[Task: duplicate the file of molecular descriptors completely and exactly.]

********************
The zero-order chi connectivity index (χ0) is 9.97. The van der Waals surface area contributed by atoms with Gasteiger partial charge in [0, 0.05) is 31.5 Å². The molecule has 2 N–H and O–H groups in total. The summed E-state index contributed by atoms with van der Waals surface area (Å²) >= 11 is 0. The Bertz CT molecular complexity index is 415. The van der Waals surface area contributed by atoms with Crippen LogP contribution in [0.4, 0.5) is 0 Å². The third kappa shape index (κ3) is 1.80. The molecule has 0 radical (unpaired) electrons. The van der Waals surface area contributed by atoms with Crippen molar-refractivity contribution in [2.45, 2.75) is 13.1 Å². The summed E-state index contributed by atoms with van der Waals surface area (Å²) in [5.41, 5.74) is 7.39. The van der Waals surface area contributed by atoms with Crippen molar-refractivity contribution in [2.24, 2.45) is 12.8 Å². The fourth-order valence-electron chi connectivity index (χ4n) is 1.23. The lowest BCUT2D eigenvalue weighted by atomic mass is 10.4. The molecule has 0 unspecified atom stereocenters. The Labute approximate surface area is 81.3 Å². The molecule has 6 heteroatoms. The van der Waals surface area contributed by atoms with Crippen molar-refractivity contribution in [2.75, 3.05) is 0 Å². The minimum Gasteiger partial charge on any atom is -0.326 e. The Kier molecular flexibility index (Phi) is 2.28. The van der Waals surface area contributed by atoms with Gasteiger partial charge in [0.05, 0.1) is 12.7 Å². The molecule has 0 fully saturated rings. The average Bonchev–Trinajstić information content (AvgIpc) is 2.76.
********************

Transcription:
The zero-order chi connectivity index (χ0) is 9.97. The van der Waals surface area contributed by atoms with Gasteiger partial charge in [0, 0.05) is 31.5 Å². The molecule has 2 N–H and O–H groups in total. The summed E-state index contributed by atoms with van der Waals surface area (Å²) >= 11 is 0. The Bertz CT molecular complexity index is 415. The van der Waals surface area contributed by atoms with Crippen LogP contribution in [0.4, 0.5) is 0 Å². The third kappa shape index (κ3) is 1.80. The molecule has 0 radical (unpaired) electrons. The van der Waals surface area contributed by atoms with Crippen molar-refractivity contribution in [2.45, 2.75) is 13.1 Å². The summed E-state index contributed by atoms with van der Waals surface area (Å²) in [5.41, 5.74) is 7.39. The van der Waals surface area contributed by atoms with Crippen molar-refractivity contribution in [2.24, 2.45) is 12.8 Å². The fourth-order valence-electron chi connectivity index (χ4n) is 1.23. The lowest BCUT2D eigenvalue weighted by atomic mass is 10.4. The molecule has 0 unspecified atom stereocenters. The Labute approximate surface area is 81.3 Å². The molecule has 6 heteroatoms. The van der Waals surface area contributed by atoms with Crippen molar-refractivity contribution in [2.75, 3.05) is 0 Å². The minimum Gasteiger partial charge on any atom is -0.326 e. The Kier molecular flexibility index (Phi) is 2.28. The van der Waals surface area contributed by atoms with Gasteiger partial charge in [0.05, 0.1) is 12.7 Å². The molecule has 0 fully saturated rings. The average Bonchev–Trinajstić information content (AvgIpc) is 2.76.